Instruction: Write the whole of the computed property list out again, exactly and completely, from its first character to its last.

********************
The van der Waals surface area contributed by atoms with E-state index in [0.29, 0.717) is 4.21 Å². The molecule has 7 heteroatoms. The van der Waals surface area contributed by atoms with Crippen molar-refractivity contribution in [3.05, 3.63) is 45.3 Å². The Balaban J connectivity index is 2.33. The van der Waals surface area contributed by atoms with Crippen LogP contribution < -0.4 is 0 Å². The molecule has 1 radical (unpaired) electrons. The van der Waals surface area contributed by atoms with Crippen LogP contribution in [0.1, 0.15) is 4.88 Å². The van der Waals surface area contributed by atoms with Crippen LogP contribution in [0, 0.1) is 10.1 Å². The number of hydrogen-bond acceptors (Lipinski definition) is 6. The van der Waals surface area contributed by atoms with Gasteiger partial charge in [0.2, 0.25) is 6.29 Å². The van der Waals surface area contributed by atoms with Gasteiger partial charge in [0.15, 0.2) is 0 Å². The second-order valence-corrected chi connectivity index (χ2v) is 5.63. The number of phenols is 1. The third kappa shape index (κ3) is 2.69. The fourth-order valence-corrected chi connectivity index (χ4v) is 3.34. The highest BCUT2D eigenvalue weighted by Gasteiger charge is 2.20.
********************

The van der Waals surface area contributed by atoms with E-state index in [0.29, 0.717) is 4.21 Å². The molecule has 7 heteroatoms. The van der Waals surface area contributed by atoms with Crippen molar-refractivity contribution in [3.05, 3.63) is 45.3 Å². The Balaban J connectivity index is 2.33. The van der Waals surface area contributed by atoms with Crippen LogP contribution < -0.4 is 0 Å². The molecule has 1 radical (unpaired) electrons. The van der Waals surface area contributed by atoms with Crippen LogP contribution in [0.1, 0.15) is 4.88 Å². The van der Waals surface area contributed by atoms with Crippen LogP contribution in [0, 0.1) is 10.1 Å². The number of hydrogen-bond acceptors (Lipinski definition) is 6. The van der Waals surface area contributed by atoms with Gasteiger partial charge in [0.2, 0.25) is 6.29 Å². The van der Waals surface area contributed by atoms with Gasteiger partial charge in [0.15, 0.2) is 0 Å². The second-order valence-corrected chi connectivity index (χ2v) is 5.63. The number of phenols is 1. The third kappa shape index (κ3) is 2.69. The fourth-order valence-corrected chi connectivity index (χ4v) is 3.34. The highest BCUT2D eigenvalue weighted by Gasteiger charge is 2.20.